In other words, the public purse pays to build a stadium with no anchor tenant on a hope and a prayer that a city that lost its hockey team will get it back twenty some-odd years later, and one of the province’s biggest corporations gets the exclusive right to manage and name the building providing they pony up between one tenth and one fifth the construction costs up front.
If that seems illogical, impractical and ultimately disadvantageous to taxpayers in Quebec, then you understand full well why our city cannot go down the same road with regards to resurrecting the Expos.
Regardless of what politicians might say, there’s overwhelming evidence that pro sports subsidies from the public purse rarely result in a strong return for the taxpayers, and the heads of the various professional North American leagues know this full well. They bank on it. And the public subsidy doesn’t end once the venue is built. According to research by a University of Michigan sports management professor published in 2012, taxpayers are on average subsidizing 78% of the major sporting venues in Canada and the United States.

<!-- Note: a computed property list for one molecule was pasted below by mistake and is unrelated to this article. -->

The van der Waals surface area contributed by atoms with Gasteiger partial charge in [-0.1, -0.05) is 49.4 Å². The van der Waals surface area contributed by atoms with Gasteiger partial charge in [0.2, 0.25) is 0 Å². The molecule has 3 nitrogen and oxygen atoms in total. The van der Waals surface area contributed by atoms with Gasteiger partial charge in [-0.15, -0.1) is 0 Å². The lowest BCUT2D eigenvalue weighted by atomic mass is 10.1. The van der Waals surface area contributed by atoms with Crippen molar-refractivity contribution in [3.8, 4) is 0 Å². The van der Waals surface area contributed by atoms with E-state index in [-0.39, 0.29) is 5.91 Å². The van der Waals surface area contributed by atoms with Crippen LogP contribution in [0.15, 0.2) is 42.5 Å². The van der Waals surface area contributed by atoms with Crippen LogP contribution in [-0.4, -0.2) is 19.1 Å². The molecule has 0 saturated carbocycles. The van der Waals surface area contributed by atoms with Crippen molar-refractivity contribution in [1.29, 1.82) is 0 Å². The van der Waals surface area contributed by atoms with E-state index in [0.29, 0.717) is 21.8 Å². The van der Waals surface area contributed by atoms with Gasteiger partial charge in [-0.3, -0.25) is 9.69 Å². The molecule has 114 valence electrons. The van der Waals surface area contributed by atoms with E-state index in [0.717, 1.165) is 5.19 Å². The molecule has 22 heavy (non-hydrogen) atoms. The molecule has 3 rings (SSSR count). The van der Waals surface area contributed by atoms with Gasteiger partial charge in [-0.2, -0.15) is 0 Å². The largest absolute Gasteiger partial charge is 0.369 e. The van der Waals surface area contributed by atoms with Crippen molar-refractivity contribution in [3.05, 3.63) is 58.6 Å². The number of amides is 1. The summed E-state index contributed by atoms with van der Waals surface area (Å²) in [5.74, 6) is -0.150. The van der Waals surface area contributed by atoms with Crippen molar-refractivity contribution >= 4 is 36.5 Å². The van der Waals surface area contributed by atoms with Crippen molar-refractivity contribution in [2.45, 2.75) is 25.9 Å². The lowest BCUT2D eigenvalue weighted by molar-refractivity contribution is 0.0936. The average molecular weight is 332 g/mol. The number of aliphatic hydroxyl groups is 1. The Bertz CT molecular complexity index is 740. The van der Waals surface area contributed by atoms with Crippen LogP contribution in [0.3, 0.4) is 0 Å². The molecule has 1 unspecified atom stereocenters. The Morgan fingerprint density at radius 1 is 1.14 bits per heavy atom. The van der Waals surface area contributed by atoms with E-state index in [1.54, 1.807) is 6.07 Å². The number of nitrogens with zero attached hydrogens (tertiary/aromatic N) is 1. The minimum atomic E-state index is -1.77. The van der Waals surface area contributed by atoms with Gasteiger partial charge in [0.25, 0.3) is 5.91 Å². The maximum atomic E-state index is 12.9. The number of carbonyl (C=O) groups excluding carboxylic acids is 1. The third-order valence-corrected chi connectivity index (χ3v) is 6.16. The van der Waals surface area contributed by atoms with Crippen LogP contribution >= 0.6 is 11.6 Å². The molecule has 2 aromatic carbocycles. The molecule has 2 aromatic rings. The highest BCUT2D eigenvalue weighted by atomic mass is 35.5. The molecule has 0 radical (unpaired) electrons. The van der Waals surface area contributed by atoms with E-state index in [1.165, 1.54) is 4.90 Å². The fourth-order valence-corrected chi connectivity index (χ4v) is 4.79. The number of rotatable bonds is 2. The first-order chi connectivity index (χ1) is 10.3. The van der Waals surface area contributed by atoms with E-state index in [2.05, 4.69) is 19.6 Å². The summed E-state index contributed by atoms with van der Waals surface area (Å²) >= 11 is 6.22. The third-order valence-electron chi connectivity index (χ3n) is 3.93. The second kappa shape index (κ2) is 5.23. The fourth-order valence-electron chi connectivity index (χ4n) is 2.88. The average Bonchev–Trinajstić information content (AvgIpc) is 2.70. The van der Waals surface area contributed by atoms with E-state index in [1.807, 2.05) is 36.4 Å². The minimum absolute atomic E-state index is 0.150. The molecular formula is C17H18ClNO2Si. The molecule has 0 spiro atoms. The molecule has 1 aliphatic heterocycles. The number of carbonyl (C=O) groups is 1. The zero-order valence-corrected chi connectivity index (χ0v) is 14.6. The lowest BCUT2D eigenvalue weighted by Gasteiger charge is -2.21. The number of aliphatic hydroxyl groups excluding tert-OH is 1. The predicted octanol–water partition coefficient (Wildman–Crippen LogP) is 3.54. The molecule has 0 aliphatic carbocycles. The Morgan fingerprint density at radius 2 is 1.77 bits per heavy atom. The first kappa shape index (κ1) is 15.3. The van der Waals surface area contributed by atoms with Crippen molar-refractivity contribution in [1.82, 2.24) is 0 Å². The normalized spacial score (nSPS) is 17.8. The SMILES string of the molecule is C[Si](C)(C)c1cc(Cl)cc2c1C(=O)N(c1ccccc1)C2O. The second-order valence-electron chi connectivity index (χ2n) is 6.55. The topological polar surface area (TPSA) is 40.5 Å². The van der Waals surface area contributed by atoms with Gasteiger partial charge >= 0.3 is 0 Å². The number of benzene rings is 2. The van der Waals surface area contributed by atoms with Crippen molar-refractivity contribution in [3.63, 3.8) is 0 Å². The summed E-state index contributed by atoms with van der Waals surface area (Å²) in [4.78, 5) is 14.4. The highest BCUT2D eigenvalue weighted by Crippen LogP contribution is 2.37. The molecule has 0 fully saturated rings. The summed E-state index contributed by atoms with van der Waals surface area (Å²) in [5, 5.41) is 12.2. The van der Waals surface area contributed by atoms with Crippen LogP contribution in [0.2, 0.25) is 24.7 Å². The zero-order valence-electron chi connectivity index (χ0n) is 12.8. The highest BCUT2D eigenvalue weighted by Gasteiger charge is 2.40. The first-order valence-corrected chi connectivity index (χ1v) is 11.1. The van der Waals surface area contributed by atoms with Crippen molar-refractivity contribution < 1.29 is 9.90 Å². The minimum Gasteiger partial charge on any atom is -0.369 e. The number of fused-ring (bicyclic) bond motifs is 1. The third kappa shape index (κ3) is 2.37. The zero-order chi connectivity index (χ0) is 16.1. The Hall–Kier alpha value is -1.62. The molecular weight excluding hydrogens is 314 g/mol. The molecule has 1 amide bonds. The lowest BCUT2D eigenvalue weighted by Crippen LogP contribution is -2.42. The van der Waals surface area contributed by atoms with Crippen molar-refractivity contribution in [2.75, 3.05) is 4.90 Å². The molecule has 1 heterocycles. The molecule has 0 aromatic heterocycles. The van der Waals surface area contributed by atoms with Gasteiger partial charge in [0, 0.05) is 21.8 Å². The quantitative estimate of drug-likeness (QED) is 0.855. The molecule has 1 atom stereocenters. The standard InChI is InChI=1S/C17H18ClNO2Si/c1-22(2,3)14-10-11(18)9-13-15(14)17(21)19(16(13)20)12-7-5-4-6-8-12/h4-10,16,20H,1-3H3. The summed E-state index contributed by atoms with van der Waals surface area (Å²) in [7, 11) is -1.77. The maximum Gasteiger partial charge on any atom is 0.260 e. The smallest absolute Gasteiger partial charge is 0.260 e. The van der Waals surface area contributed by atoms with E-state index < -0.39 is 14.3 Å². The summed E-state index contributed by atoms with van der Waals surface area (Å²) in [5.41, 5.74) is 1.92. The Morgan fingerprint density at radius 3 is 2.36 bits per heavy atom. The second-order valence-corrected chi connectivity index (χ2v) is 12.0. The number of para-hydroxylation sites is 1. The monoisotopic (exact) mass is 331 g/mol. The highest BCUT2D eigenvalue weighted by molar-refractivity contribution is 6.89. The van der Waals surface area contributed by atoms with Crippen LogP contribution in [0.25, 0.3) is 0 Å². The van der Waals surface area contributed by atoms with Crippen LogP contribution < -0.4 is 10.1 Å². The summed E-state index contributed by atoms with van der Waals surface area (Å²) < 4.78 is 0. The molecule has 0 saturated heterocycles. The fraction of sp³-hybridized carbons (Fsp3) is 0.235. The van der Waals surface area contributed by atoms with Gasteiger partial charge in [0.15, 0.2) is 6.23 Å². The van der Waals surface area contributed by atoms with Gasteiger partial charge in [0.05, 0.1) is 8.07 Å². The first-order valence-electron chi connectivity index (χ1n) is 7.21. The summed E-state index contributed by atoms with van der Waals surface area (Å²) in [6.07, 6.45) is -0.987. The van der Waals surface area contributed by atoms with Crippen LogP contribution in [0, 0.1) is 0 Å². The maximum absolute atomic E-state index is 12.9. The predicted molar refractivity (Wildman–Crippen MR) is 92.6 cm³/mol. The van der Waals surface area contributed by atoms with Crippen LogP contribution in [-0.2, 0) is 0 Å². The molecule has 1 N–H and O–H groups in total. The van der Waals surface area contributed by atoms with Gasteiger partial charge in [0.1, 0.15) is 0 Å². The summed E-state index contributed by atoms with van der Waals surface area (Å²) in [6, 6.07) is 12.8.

Denis Coderre should know better: public support isn’t enough. Both the Expos and Nordiques had strong public support (and arguably still do). But both the NHL and MLB are US-focused entertainment conglomerates that pay their players in US funds and seek English-language broadcasting rights. Currently, the Canadian dollar is losing value compared to the Greenback, and Quebec remains a limited media market. We should also note that both the Expos and the Nordiques appealed to the provincial government for bailouts and ‘stimulus spending’ back when they were on the verge of collapsing, and the péquiste government of the time made the unpopular though ethically correct decision not to use public money to help pay the salaries of multimillionaires who for the most part aren’t even Canadian citizens.
Twenty years later we’re more or less back where we started though with a provincial government and local mayor who seem to think the public investment will be returned through indirect economic stimulus, an idea that’s been disproven by most sports economists.
Plus que ça change…
My question is, are we clever enough to find a way around all these potential pitfalls?
Can we game the system to get a chance to play?
The way I figure it, an entirely privately-funded endeavour is exceptionally unlikely. Simply acquiring a plot of land large enough to build a stadium on will almost assuredly require expropriations of one kind or another, not to mention redesigning the streets around the new stadium. Thus, government is implicated from day one no matter where the new ballpark is built.
Regardless of whether a new stadium is privately or publicly financed it will still require several years to build, and given this is the case it would be advantageous to have the team start playing before the new facility is completed. This is particularly advantageous if we don’t want public money to finance new stadium construction, as the team would be able to begin generating revenue from which the costs of construction would eventually be paid.